Once the pups are trained to find marijuana they will look for it no matter what the law says.
Apparently you can’t teach an old dog that particular trick.
So, Washington State Patrol spokesman Bob Calkins said his agency will be training new narcotics detection dogs and they won’t be introduced to pot.
“It’s problematic because the dogs could alert on a legal amount of marijuana and then we’re violating someone’s privacy,” Calkins said.
He said there’s also a concern that if a dog were to find a valuable piece of evidence because his sniffer encountered a legal amount of pot, all the evidence might be thrown out in court. For example, if a dog sniffs out a legal amount of marijuana and a gun used in a murder is found with it, a judge might rule that the gun isn’t admissible in court.
Police departments around the state also are recruiting young dogs with no marijuana-hunting ability.
Dusty, an 18-month-old black Lab, is the first new hire in Bremerton so trained.
While he was bred to be a champion birding dog, his drive to look for things made him “perfect for what we need,” said Officer Dahle Roessel.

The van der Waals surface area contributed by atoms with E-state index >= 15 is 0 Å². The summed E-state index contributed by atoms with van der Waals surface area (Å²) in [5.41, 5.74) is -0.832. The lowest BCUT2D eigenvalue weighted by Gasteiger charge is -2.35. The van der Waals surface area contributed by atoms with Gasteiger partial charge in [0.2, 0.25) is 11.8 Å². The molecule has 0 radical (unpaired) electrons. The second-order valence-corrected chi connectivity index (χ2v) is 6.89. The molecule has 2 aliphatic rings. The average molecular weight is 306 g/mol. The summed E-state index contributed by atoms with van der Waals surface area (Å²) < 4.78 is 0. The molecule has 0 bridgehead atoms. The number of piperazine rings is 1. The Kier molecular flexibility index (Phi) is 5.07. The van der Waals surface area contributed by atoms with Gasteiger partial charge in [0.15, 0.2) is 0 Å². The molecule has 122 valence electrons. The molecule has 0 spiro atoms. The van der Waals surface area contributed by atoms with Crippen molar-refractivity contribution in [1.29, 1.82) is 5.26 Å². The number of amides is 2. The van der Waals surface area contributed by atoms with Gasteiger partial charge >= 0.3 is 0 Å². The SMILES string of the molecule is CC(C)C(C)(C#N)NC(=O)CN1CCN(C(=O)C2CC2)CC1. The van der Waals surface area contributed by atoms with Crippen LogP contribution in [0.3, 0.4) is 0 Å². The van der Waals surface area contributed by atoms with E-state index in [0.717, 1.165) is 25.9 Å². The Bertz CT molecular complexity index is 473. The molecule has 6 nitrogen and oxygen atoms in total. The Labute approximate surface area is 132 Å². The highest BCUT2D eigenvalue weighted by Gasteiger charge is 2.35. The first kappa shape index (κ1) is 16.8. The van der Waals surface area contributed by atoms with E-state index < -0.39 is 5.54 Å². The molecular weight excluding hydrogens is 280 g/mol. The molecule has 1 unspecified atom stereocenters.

Roessel points out that, should state law change, it would be easy to bring the dog up to speed on the scent of pot.
“We can train them on marijuana in a weekend,” he said.
Suquamish police also have a new dog, an 18-month-old golden Lab-pit bull mix named Loki who just came out of training with the state’s Department of Corrections. Loki is a post-pot pup, too.
Poulsbo police don’t have a dog, but Chief Al Townsend said he’ll make getting one a priority. That new dog won’t be trained to find pot, either.
“It will just complicate things so much in doing the search and trying to get a warrant,” he said of having a dog trained in marijuana detection. “If things change, you can add the drug (to the dog’s repertoire) but it’s tough to get rid of it.”
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